The European Union should kick off accession talks with North Macedonia and Albania to finally fulfill its pledge to integrate the Western Balkans, German Chancellor Olaf Scholz said on Saturday on the second day of a tour to the region.
Speaking in Skopje, Scholz said that Russia’s invasion of Ukraine made it important for Europe to stand together and he praised North Macedonia’s support of sanctions on the Kremlin.
“It’s very important to bring a new dynamic into this process,” Scholz said in a news conference with North Macedonian Prime Minister Dimitar Kovacevski.
“I will advocate that the next steps happen.”
Supporters of the EU accession of Albania and the countries that emerged from the break-up of Yugoslavia and the ethnic wars of the 1990s say it will ease regional tensions, counter growing Russian and Chinese influence and raise living standards.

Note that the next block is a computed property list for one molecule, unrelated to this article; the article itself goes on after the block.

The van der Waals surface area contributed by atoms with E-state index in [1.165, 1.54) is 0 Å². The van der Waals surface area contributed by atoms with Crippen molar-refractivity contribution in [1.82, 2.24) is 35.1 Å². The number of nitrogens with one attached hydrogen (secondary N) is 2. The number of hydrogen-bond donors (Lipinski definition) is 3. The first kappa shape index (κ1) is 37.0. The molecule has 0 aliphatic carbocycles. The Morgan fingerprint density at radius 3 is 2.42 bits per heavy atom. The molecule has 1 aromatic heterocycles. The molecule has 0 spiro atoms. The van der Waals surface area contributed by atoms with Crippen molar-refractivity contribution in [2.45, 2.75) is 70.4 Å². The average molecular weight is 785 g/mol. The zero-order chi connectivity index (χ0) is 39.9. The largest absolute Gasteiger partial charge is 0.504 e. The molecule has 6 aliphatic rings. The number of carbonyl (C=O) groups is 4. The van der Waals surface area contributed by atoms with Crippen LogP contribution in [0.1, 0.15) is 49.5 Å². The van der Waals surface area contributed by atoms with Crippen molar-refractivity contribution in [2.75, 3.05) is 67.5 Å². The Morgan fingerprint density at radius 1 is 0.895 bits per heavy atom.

Four — Serbia, Montenegro, North Macedonia and Albania — already have candidate status although the latter two have not started accession talks. The overall process has stalled in recent years amid doubts about the wisdom of further EU enlargement.
Kovacevski underscored the “many difficult reforms” North Macedonia had undertaken in order to join the 27-member bloc, including changing its name to comply with Greek objections.
The current main obstacle is a dispute with Bulgaria over history and language.
Scholz, who has fashioned himself as a mediator during his Western Balkans trip, is set to travel onwards to Sofia on Saturday where he will hold talks with Bulgarian Prime Minister Kiril Petkov.
The chancellor has made the Western Balkans’ EU accession, in order to ease growing regional tensions and counter Russian and Chinese influence, a foreign policy priority.
On Friday, he visited Serbia and Kosovo, which declared independence from Belgrade in 2008, where he urged the leaders to reach an agreement normalizing relations.